Soccer was called to order yesterday at the Samuel Kanyon Doe Sports Complex in the first semi-final match between Nimba and Grand Gedeh but after a grueling 90 minutes of total football, Nimba’s Sam Jackson pulled a stunning surprise to sweep victory the hard way.And the 4-2 drubbing of rivals, Grand Gedeh propelled Nimba to the soccer finals of the 2014 edition and their opponent could be either Grand Bassa or Bong County who were deciding the winner at press time last night.Sunday’s game will be the grand final and Nimba will be in action again to decide which county becomes the undisputed champion.Interestingly, player Jackson scored his 6th goal to lead as the highest scorer so far, and with his incredible strength and skillful tricks with the ball, there seems no player even close.Though for Nimba County, celebrating the victory to the finals on Sunday began the moment improved referee Jerry Nyekeh sounded his whistle to end the game yesterday, someone said it was only the beginning.Hundreds of Nimbains chanted their appreciation to their gallant warriors who stood the threat from Grand Gedeh after they (Grand Gedeh) scored their second goal in the second half to reduce the tally 2-3.Nimba, who had resumed the second session slowly, came under intense pressure as the warriors of Grand Gedeh mounted repeated attacks. They were impressive and even radio commentators expressed the fear and hope that Grand Gedeh would call off Nimba’s bluff.But like all things human, Sam Jackson, the man of the match had different ideas.It was around the 87th minute when the rising star, who just signed a contract to play for BYC, got a connection, and hampered towards Grand Gedeh’s goal. It was like hell on earth as radio commentators cried in celebration as the striker, chased by Grand Gedeh defenders, chose to ignore them.The stadium remained apprehensive as the wonder kid challenged the poor goalkeeper in Grand Gedeh’s post. Having conceded three goals already, only God knew what Grand Gedeh’s goalie was thinking about.In the stands for Nimba County were Senators Isaac Nyenabo and Prince Y. Johnson. And no one was sure if the player had promised them a goal each. Sam Jackson made nonsense of Grand Gedeh’s defense and pushed the ball beyond the reach of the advancing goalkeeper to begin the celebration that would end this coming Sunday.That was in the 88th minute.Share this:Click to share on Twitter (Opens in new window)Click to share on Facebook (Opens in new window)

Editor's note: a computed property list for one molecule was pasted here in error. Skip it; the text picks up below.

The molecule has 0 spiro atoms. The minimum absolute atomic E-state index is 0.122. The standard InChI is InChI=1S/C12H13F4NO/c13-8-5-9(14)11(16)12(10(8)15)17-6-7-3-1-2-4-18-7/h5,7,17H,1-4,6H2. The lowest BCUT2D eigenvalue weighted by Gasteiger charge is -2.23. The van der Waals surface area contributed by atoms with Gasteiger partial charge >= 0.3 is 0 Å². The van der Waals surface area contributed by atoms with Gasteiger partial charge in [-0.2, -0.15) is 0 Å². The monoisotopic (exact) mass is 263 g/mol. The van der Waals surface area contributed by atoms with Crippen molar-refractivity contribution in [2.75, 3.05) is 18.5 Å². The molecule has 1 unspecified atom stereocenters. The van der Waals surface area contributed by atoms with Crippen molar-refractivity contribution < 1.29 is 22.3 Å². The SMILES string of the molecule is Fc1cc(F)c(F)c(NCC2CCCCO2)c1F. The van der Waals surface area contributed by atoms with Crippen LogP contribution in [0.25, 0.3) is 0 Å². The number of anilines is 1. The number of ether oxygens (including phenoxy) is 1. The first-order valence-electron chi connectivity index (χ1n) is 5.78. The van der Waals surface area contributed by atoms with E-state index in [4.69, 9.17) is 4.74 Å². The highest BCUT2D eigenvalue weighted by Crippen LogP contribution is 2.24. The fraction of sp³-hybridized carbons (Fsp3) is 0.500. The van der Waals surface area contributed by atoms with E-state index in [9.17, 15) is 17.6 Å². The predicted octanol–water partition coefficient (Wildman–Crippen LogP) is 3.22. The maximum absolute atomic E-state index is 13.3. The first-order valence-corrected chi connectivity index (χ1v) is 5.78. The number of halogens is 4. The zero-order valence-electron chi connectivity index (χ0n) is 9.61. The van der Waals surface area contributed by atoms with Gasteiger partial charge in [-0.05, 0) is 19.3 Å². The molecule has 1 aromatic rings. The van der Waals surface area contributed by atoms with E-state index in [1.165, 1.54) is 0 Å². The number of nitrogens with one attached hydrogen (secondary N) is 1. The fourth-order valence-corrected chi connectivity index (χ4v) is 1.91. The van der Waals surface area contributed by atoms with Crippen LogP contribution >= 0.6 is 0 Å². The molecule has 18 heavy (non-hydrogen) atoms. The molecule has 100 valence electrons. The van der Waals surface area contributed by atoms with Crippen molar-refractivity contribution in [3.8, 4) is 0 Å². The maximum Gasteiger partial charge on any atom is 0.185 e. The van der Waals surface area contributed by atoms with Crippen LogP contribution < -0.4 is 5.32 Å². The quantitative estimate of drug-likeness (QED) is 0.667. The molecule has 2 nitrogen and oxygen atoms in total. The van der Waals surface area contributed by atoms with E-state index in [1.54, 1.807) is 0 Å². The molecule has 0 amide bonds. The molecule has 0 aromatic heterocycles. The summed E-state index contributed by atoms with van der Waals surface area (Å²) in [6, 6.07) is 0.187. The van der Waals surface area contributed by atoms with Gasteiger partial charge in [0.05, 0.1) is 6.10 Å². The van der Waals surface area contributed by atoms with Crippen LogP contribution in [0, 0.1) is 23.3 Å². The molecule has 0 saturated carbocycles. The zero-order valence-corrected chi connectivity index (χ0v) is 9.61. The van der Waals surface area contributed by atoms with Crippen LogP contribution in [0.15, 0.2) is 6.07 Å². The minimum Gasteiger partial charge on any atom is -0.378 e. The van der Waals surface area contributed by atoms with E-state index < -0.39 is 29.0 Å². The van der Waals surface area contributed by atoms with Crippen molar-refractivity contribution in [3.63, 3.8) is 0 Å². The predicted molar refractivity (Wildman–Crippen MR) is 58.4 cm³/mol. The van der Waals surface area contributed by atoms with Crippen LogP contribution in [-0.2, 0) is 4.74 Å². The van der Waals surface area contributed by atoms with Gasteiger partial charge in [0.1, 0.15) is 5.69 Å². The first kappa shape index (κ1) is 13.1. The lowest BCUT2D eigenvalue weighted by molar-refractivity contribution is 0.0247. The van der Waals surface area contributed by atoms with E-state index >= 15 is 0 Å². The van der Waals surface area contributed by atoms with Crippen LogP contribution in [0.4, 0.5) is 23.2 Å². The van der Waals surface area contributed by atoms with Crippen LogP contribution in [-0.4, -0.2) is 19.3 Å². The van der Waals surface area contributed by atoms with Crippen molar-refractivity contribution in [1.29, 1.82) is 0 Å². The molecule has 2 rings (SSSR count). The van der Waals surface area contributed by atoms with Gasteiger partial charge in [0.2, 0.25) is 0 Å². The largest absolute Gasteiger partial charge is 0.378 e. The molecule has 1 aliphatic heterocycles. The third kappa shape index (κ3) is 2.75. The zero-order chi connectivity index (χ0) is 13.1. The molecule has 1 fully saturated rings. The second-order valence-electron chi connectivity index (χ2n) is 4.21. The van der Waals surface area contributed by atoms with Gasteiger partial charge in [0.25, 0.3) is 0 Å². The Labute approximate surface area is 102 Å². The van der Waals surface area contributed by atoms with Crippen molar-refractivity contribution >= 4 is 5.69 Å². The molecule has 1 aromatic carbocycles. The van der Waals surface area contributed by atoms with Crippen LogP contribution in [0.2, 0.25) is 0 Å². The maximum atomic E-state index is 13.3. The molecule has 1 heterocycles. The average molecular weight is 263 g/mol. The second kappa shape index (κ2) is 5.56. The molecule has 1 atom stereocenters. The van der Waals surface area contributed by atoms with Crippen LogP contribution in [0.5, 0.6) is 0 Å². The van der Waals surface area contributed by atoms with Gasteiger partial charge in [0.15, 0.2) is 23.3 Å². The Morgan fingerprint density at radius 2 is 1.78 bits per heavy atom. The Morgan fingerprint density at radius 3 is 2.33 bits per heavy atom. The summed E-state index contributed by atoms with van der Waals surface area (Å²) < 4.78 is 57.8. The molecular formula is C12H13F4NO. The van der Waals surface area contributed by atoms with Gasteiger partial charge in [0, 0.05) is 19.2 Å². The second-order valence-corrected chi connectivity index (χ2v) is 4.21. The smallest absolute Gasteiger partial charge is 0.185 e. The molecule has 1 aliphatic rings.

AddThis ShareCONTACT: David Ruth PHONE: 713-348-6327 EMAIL: email@example.comArtist Mary Ellen Carroll to rotate house and property 180 degrees live on the Internet“prototype 180,” a work of conceptual art by Rice University artist Mary Ellen Carroll, will rotate an entire property – the house, outlying structures and landscape – in Houston’s aging, first-ring suburb Sharpstown. In planning for 10 years, “prototype 180” is a reconsideration of monumentality that combines live performance, sculpture, architecture and technology.The project will be streamed live online Friday, Oct. 8, in high-definition video using Rice-developed technology at www.prototype180.com. Carroll worked directly with William Deigaard, director of networking, telecommunications and data center operations at Rice, to develop the system. Viewers will see the transformation from many angles, including that of the house itself. The long-vacant home will be retrofitted as a model/laboratory for the application of innovative building and communication systems.“prototype 180” is the centerpiece of Carroll’s Innovation Territories, an initiative co-sponsored by the Rice University Building Institute. Her desire is to give the project’s neighbors – in Sharpstown and, via the Web, around the world – an inside look at what it means to make architecture and building systems perform but where the process is a conceptual work of art.“The structure will act as the protagonist,” Carroll said. “We will see the reaction to the process from the building’s perspective.”Who: American artist Mary Ellen Carroll, a lecturer at the Rice School of Architecture, in collaboration with the Rice University Building Institute.What: “prototype 180,” a ground-shifting exercise in monumental land art, architecture and performance.When: Friday, Oct. 8, beginning at 4 p.m. CDT. Where: 6513 Sharpview Drive, Houston. Live on the Internet at www.prototype180.com.What viewers won’t necessarily see is the hard work Carroll and the community, which includes her students, have done over the years to prepare for this catalytic moment. Carroll has worked extensively to bring the area to the attention of city, county and federal officials for the development of policy and the implementation of retrofitting programs for energy savings and communication technology. A hydroponic curtain wall, solar panels, geothermal heating and rainwater recycling are all part of the plan for 6513 Sharpview, and she hopes others will jump on the chance to turn their homes into energy-neutral, if not energy-negative, properties and revive Sharpstown’s standing as an innovative community.The house, which will be renovated after the rotation and remain as a single-family home for possible use as a satellite of a new institute, will be fitted with cameras in the eaves so project partners at Rice, the Columbia University School of Architecture and the public can see the process from the building’s point of view and interact with it through a computer program that will be able to remotely control some elements. The area will eventually incorporate technology developed by Edward Knightly, a Rice professor in electrical and computer engineering and of computer science. Knightly’s Rice Networks Group is developing techniques for the deployment and management of large-scale urban mesh networks in underserved communities.For information or to speak to Mary Ellen Carroll, contact David Ruth at 713-348-6327 or firstname.lastname@example.org.